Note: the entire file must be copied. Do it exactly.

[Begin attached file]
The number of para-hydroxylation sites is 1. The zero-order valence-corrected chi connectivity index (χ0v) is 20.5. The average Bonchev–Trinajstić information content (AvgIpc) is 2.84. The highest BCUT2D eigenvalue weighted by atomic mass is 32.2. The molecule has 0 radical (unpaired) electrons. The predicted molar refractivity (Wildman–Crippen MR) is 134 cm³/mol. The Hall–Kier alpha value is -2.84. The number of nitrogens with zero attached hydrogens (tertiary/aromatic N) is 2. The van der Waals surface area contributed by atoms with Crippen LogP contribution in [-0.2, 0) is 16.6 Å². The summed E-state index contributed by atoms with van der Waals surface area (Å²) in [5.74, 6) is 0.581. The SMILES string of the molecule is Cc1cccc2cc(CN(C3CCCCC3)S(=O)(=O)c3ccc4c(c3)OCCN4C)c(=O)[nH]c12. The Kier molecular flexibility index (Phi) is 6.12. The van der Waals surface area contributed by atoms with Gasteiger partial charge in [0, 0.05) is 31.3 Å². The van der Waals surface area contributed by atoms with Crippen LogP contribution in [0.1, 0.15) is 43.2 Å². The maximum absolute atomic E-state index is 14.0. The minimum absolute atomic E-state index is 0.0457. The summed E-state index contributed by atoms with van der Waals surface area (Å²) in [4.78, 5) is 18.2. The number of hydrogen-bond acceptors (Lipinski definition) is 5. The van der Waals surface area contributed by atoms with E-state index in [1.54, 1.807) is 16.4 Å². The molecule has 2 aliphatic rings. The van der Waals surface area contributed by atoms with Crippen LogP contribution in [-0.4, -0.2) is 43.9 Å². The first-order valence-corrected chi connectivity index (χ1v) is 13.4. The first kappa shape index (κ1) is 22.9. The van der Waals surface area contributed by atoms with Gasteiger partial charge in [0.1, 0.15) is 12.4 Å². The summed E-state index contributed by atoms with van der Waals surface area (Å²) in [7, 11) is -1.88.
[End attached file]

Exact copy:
The number of para-hydroxylation sites is 1. The zero-order valence-corrected chi connectivity index (χ0v) is 20.5. The average Bonchev–Trinajstić information content (AvgIpc) is 2.84. The highest BCUT2D eigenvalue weighted by atomic mass is 32.2. The molecule has 0 radical (unpaired) electrons. The predicted molar refractivity (Wildman–Crippen MR) is 134 cm³/mol. The Hall–Kier alpha value is -2.84. The number of nitrogens with zero attached hydrogens (tertiary/aromatic N) is 2. The van der Waals surface area contributed by atoms with Crippen LogP contribution in [-0.2, 0) is 16.6 Å². The summed E-state index contributed by atoms with van der Waals surface area (Å²) in [5.74, 6) is 0.581. The SMILES string of the molecule is Cc1cccc2cc(CN(C3CCCCC3)S(=O)(=O)c3ccc4c(c3)OCCN4C)c(=O)[nH]c12. The Kier molecular flexibility index (Phi) is 6.12. The van der Waals surface area contributed by atoms with Gasteiger partial charge in [0, 0.05) is 31.3 Å². The van der Waals surface area contributed by atoms with Crippen LogP contribution in [0.1, 0.15) is 43.2 Å². The maximum absolute atomic E-state index is 14.0. The minimum absolute atomic E-state index is 0.0457. The summed E-state index contributed by atoms with van der Waals surface area (Å²) in [4.78, 5) is 18.2. The number of hydrogen-bond acceptors (Lipinski definition) is 5. The van der Waals surface area contributed by atoms with E-state index in [1.54, 1.807) is 16.4 Å². The molecule has 2 aliphatic rings. The van der Waals surface area contributed by atoms with Crippen LogP contribution in [-0.4, -0.2) is 43.9 Å². The first-order valence-corrected chi connectivity index (χ1v) is 13.4. The first kappa shape index (κ1) is 22.9. The van der Waals surface area contributed by atoms with Gasteiger partial charge in [0.1, 0.15) is 12.4 Å². The summed E-state index contributed by atoms with van der Waals surface area (Å²) in [7, 11) is -1.88.